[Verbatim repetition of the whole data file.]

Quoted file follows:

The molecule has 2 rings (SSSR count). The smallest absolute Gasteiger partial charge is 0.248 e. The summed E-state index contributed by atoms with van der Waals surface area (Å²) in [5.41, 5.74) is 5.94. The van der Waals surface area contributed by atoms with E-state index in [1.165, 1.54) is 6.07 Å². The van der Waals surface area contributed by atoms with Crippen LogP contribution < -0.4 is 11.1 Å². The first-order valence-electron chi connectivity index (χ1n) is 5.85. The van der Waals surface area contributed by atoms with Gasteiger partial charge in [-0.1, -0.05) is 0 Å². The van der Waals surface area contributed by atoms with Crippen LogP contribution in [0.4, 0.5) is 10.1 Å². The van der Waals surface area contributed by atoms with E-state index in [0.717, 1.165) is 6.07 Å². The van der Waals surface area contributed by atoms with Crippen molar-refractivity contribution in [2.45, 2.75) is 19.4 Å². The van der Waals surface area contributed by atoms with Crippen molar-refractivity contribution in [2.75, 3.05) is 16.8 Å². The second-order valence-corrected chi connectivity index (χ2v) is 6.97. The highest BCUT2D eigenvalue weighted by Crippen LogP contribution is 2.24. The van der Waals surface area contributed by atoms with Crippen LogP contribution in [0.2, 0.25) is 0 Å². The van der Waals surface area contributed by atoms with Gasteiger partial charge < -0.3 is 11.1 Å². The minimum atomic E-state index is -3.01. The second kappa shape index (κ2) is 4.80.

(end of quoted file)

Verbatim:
The molecule has 2 rings (SSSR count). The smallest absolute Gasteiger partial charge is 0.248 e. The summed E-state index contributed by atoms with van der Waals surface area (Å²) in [5.41, 5.74) is 5.94. The van der Waals surface area contributed by atoms with E-state index in [1.165, 1.54) is 6.07 Å². The van der Waals surface area contributed by atoms with Crippen LogP contribution < -0.4 is 11.1 Å². The first-order valence-electron chi connectivity index (χ1n) is 5.85. The van der Waals surface area contributed by atoms with Gasteiger partial charge in [-0.1, -0.05) is 0 Å². The van der Waals surface area contributed by atoms with Crippen LogP contribution in [0.4, 0.5) is 10.1 Å². The van der Waals surface area contributed by atoms with E-state index in [0.717, 1.165) is 6.07 Å². The van der Waals surface area contributed by atoms with Crippen molar-refractivity contribution in [2.45, 2.75) is 19.4 Å². The van der Waals surface area contributed by atoms with Crippen molar-refractivity contribution in [2.75, 3.05) is 16.8 Å². The second-order valence-corrected chi connectivity index (χ2v) is 6.97. The highest BCUT2D eigenvalue weighted by Crippen LogP contribution is 2.24. The van der Waals surface area contributed by atoms with Crippen LogP contribution in [0.2, 0.25) is 0 Å². The van der Waals surface area contributed by atoms with Gasteiger partial charge < -0.3 is 11.1 Å². The minimum atomic E-state index is -3.01. The second kappa shape index (κ2) is 4.80.